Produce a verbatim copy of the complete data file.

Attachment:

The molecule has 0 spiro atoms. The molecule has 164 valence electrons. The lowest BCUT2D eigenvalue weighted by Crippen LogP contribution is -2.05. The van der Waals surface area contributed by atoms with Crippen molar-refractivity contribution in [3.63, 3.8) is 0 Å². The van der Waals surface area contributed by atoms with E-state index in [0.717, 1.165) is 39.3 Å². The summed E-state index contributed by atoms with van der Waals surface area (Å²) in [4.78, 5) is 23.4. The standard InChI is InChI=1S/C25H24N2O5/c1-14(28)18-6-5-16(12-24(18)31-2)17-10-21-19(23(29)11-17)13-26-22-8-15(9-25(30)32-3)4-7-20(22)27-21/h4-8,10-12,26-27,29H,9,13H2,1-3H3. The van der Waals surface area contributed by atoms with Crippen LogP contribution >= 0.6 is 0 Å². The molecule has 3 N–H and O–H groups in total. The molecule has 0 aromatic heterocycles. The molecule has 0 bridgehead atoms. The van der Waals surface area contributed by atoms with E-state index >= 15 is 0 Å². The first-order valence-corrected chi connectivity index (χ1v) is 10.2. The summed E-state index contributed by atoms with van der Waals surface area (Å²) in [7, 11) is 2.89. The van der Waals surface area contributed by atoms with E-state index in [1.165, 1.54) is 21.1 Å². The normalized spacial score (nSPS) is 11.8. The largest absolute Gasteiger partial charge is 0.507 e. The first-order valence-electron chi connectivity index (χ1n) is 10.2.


The molecule has 0 spiro atoms. The molecule has 164 valence electrons. The lowest BCUT2D eigenvalue weighted by Crippen LogP contribution is -2.05. The van der Waals surface area contributed by atoms with Crippen molar-refractivity contribution in [3.63, 3.8) is 0 Å². The van der Waals surface area contributed by atoms with E-state index in [0.717, 1.165) is 39.3 Å². The summed E-state index contributed by atoms with van der Waals surface area (Å²) in [4.78, 5) is 23.4. The standard InChI is InChI=1S/C25H24N2O5/c1-14(28)18-6-5-16(12-24(18)31-2)17-10-21-19(23(29)11-17)13-26-22-8-15(9-25(30)32-3)4-7-20(22)27-21/h4-8,10-12,26-27,29H,9,13H2,1-3H3. The van der Waals surface area contributed by atoms with Crippen LogP contribution >= 0.6 is 0 Å². The molecule has 3 N–H and O–H groups in total. The molecule has 0 aromatic heterocycles. The molecule has 0 bridgehead atoms. The van der Waals surface area contributed by atoms with E-state index >= 15 is 0 Å². The first-order valence-corrected chi connectivity index (χ1v) is 10.2. The summed E-state index contributed by atoms with van der Waals surface area (Å²) in [7, 11) is 2.89. The van der Waals surface area contributed by atoms with E-state index in [1.165, 1.54) is 21.1 Å². The normalized spacial score (nSPS) is 11.8. The largest absolute Gasteiger partial charge is 0.507 e. The first-order valence-electron chi connectivity index (χ1n) is 10.2.